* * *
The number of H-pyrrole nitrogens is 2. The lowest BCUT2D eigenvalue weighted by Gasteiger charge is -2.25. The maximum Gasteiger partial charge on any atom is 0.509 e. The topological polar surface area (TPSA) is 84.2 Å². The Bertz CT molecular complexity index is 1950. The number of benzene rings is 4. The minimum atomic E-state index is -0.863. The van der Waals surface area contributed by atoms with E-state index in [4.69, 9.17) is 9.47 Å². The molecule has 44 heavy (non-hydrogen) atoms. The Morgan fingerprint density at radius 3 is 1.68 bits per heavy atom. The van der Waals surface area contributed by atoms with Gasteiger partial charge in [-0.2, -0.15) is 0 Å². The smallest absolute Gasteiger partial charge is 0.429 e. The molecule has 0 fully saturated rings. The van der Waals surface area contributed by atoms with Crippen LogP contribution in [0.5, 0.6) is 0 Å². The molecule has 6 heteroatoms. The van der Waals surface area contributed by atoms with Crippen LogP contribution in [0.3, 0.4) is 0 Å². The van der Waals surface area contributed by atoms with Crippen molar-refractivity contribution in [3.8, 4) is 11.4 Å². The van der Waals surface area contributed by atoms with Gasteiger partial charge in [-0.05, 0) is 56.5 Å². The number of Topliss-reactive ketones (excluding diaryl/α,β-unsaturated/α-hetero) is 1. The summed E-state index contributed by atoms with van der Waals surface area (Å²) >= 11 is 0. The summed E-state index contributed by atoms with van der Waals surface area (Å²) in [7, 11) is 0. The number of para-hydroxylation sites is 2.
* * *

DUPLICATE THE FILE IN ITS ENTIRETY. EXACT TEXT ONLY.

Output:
The number of H-pyrrole nitrogens is 2. The lowest BCUT2D eigenvalue weighted by Gasteiger charge is -2.25. The maximum Gasteiger partial charge on any atom is 0.509 e. The topological polar surface area (TPSA) is 84.2 Å². The Bertz CT molecular complexity index is 1950. The number of benzene rings is 4. The minimum atomic E-state index is -0.863. The van der Waals surface area contributed by atoms with E-state index in [4.69, 9.17) is 9.47 Å². The molecule has 44 heavy (non-hydrogen) atoms. The Morgan fingerprint density at radius 3 is 1.68 bits per heavy atom. The van der Waals surface area contributed by atoms with Gasteiger partial charge in [-0.2, -0.15) is 0 Å². The smallest absolute Gasteiger partial charge is 0.429 e. The molecule has 0 fully saturated rings. The van der Waals surface area contributed by atoms with Crippen LogP contribution in [0.5, 0.6) is 0 Å². The molecule has 6 heteroatoms. The van der Waals surface area contributed by atoms with Crippen LogP contribution in [0.3, 0.4) is 0 Å². The van der Waals surface area contributed by atoms with Crippen molar-refractivity contribution in [3.8, 4) is 11.4 Å². The van der Waals surface area contributed by atoms with Gasteiger partial charge in [-0.05, 0) is 56.5 Å². The number of Topliss-reactive ketones (excluding diaryl/α,β-unsaturated/α-hetero) is 1. The summed E-state index contributed by atoms with van der Waals surface area (Å²) >= 11 is 0. The summed E-state index contributed by atoms with van der Waals surface area (Å²) in [7, 11) is 0. The number of para-hydroxylation sites is 2.